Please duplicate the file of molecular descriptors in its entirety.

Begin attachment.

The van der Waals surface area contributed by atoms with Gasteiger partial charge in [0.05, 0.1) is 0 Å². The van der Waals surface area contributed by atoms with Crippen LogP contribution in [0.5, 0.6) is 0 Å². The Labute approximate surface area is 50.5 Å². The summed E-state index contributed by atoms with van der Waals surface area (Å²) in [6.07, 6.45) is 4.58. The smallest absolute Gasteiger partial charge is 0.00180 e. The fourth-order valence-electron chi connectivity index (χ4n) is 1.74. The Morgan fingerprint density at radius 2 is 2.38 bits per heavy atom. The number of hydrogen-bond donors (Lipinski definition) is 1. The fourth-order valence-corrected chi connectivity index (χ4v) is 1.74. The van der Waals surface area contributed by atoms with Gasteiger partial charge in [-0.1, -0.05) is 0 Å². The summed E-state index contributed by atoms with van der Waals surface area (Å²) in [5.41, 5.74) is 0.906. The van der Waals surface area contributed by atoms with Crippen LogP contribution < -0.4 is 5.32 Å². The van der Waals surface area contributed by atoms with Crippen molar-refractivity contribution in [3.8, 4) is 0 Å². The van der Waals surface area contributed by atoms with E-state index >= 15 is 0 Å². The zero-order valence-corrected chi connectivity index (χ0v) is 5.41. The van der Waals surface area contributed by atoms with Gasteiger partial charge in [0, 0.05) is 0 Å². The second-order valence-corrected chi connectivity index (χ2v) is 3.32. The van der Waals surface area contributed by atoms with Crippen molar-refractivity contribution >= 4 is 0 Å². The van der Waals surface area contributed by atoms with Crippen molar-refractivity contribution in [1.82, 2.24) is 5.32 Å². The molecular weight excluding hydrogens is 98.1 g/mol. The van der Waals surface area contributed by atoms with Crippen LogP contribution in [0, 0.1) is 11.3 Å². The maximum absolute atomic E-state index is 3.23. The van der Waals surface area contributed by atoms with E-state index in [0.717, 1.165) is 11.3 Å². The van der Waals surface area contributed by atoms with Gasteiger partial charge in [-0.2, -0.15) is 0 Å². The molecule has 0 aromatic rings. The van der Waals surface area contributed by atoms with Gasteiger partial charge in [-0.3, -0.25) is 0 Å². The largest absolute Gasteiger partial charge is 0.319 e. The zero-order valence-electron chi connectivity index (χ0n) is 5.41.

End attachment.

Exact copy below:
The van der Waals surface area contributed by atoms with Gasteiger partial charge in [0.05, 0.1) is 0 Å². The van der Waals surface area contributed by atoms with Crippen LogP contribution in [0.5, 0.6) is 0 Å². The Labute approximate surface area is 50.5 Å². The summed E-state index contributed by atoms with van der Waals surface area (Å²) in [6.07, 6.45) is 4.58. The smallest absolute Gasteiger partial charge is 0.00180 e. The fourth-order valence-electron chi connectivity index (χ4n) is 1.74. The Morgan fingerprint density at radius 2 is 2.38 bits per heavy atom. The number of hydrogen-bond donors (Lipinski definition) is 1. The fourth-order valence-corrected chi connectivity index (χ4v) is 1.74. The van der Waals surface area contributed by atoms with Gasteiger partial charge in [-0.1, -0.05) is 0 Å². The summed E-state index contributed by atoms with van der Waals surface area (Å²) in [5.41, 5.74) is 0.906. The van der Waals surface area contributed by atoms with Crippen LogP contribution < -0.4 is 5.32 Å². The van der Waals surface area contributed by atoms with Crippen molar-refractivity contribution in [3.8, 4) is 0 Å². The van der Waals surface area contributed by atoms with E-state index >= 15 is 0 Å². The zero-order valence-corrected chi connectivity index (χ0v) is 5.41. The van der Waals surface area contributed by atoms with Gasteiger partial charge in [0, 0.05) is 0 Å². The second-order valence-corrected chi connectivity index (χ2v) is 3.32. The van der Waals surface area contributed by atoms with Crippen molar-refractivity contribution >= 4 is 0 Å². The van der Waals surface area contributed by atoms with Crippen molar-refractivity contribution in [1.82, 2.24) is 5.32 Å². The molecular weight excluding hydrogens is 98.1 g/mol. The van der Waals surface area contributed by atoms with Crippen LogP contribution in [0, 0.1) is 11.3 Å². The maximum absolute atomic E-state index is 3.23. The van der Waals surface area contributed by atoms with E-state index in [0.717, 1.165) is 11.3 Å². The van der Waals surface area contributed by atoms with Gasteiger partial charge in [-0.2, -0.15) is 0 Å². The molecule has 0 aromatic rings. The van der Waals surface area contributed by atoms with Gasteiger partial charge in [-0.3, -0.25) is 0 Å². The largest absolute Gasteiger partial charge is 0.319 e. The zero-order valence-electron chi connectivity index (χ0n) is 5.41.